Short-yardage passing had a good year, except at the end of the Super Bowl. We look at the return of quarterback runs, the rise in pass-happy strategy, and 2014 success rates for offense and defense.
15 Sep 2012
by Matt Waldman
Six years ago, I met an athletic trainer for the University of Georgia football team. I joined a local gym and wanted to begin a weight training program. I was leery of the bells and whistles that "athletic clubs" have in their facilities and even more skeptical of the trainers who seem to be more about sales than fitness. I also wanted a workout that incorporated a lot of body weight exercises and the supervision of an experienced, educated, trainer. The gym management got my drift and recommended one guy.
The only appointment that this trainer had available in his schedule was 5:00 a.m. three times a week. The idea of studying a football game at 5:00 a.m. was one thing, an intense workout seemed like masochism. But as bleary-eyed as I was that first morning, I knew I'd made the right decision when this trainer walked us right past the the sea of Nautilus equipment and other gadgets.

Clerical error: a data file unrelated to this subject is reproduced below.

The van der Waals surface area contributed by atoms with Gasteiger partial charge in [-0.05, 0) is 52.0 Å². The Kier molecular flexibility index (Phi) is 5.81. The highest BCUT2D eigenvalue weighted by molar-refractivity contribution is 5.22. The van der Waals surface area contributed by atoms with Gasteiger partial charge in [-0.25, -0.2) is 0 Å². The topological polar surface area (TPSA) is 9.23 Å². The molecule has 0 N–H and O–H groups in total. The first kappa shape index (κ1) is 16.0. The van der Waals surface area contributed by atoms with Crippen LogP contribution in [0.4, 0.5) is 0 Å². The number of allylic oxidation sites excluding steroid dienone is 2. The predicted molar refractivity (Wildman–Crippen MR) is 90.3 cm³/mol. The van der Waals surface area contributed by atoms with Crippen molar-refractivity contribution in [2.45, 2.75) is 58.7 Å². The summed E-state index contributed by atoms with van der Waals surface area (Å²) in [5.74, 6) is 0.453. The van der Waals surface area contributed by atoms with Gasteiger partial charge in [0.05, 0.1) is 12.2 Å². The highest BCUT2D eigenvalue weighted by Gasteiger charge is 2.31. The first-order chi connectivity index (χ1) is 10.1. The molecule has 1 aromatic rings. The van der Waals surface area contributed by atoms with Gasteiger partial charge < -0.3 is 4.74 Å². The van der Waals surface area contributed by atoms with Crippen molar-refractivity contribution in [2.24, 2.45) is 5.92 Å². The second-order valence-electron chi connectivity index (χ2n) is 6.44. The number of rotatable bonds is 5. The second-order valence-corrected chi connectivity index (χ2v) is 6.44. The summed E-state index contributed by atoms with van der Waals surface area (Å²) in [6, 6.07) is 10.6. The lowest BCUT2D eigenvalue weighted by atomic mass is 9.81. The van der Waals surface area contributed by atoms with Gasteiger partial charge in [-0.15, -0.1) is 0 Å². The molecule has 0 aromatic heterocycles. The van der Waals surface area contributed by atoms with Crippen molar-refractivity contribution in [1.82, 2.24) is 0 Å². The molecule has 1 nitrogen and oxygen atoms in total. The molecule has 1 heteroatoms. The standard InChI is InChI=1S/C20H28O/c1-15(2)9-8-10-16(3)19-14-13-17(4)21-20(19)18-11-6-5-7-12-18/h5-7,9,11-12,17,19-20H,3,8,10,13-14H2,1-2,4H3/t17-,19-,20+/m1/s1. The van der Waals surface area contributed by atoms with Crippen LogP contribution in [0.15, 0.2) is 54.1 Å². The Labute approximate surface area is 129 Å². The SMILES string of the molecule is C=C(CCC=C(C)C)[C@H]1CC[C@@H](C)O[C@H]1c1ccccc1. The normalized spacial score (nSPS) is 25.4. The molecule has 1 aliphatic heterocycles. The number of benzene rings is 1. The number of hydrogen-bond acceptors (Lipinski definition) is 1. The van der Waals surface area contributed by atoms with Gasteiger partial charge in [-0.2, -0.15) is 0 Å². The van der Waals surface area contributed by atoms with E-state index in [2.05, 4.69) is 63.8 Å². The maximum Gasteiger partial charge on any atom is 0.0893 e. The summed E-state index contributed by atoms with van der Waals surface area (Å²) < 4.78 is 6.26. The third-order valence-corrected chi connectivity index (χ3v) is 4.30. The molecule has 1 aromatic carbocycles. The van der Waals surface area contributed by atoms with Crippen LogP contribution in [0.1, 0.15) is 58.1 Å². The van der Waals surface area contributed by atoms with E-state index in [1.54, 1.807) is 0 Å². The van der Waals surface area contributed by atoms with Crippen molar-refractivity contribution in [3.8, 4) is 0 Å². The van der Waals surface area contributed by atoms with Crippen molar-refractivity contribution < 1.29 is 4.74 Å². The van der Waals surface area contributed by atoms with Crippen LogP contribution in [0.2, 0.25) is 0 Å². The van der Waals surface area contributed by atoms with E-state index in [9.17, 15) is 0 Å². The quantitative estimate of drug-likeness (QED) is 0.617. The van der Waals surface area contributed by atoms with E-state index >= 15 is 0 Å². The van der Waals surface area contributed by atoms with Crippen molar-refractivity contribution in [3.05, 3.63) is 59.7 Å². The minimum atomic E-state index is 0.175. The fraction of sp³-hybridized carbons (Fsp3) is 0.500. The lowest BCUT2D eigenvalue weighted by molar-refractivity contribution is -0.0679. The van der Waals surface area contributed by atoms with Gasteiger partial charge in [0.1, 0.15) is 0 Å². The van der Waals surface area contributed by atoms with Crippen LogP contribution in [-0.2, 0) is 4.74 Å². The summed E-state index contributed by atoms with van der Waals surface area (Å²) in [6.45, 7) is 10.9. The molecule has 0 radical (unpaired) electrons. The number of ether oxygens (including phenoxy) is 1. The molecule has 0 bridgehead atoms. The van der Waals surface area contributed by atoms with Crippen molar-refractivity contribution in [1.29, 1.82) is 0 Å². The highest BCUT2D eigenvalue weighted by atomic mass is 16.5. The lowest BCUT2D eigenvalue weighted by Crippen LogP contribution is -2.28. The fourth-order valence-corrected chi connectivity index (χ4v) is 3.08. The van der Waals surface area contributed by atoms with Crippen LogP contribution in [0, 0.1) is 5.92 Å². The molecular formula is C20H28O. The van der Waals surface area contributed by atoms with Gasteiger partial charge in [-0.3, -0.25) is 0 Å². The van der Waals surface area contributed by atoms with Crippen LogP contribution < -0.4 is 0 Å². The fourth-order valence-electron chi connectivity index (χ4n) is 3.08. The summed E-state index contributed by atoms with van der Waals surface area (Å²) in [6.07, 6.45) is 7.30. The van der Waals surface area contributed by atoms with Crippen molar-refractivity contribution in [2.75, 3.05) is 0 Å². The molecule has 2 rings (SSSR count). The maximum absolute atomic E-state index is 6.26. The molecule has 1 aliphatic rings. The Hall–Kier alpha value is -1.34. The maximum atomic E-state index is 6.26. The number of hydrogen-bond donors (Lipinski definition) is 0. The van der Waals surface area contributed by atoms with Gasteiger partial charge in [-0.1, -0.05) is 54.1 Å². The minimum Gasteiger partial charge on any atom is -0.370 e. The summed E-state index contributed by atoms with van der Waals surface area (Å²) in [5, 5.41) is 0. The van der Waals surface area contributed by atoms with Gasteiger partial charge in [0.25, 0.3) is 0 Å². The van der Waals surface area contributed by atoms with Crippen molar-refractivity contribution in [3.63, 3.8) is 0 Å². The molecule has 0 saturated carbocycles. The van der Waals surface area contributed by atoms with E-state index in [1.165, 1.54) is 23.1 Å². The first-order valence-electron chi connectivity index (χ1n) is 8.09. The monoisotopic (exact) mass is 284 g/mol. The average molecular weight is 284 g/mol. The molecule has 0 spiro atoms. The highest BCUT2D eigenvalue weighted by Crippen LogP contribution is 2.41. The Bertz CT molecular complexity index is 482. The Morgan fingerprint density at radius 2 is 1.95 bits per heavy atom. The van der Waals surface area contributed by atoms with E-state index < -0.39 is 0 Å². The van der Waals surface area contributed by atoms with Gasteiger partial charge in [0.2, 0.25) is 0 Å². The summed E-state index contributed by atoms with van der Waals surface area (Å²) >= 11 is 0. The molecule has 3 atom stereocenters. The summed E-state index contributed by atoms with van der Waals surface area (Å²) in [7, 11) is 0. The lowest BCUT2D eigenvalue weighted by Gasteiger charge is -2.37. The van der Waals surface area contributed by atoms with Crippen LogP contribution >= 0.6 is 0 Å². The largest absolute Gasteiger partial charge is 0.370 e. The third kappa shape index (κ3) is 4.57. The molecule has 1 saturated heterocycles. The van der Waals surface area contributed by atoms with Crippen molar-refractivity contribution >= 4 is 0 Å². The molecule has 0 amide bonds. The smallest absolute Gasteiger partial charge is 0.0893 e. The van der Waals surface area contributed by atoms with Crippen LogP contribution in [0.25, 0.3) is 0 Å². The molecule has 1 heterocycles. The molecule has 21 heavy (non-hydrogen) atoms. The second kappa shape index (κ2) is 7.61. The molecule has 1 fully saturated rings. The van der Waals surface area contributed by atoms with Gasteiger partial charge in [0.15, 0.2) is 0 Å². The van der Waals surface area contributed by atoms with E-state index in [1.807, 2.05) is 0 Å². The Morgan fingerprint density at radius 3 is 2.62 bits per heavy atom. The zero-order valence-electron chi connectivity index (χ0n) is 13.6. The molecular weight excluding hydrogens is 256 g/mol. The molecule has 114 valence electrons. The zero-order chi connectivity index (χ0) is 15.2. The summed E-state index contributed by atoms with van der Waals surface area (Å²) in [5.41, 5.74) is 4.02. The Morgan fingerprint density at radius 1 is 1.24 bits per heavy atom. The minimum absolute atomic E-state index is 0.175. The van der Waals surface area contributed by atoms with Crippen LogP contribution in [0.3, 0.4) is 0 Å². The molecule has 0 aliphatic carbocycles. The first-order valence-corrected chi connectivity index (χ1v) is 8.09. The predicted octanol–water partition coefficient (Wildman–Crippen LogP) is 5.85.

"You see all of this here? This sells gym memberships. We’ll use maybe three of these machines. Let's do some real work."
And within two months, I lost 20 pounds and 10 percent body fat with a workout that consisted of free weights, sprints, jump rope, and medicine ball workouts.
I’m sharing this Jenny Craig moment for guys because, as I got to know my trainer, I learned a lot about the Georgia football team. My trainer wasn’t a 23-year-old whose career prior to graduate school was that of a glorified towel boy. Besides working as a professional trainer for a number of years in Major League Baseball, he came from a rich football background. He was a second-string safety at Florida State, and his grandfather was a former head coach and scout in the NFL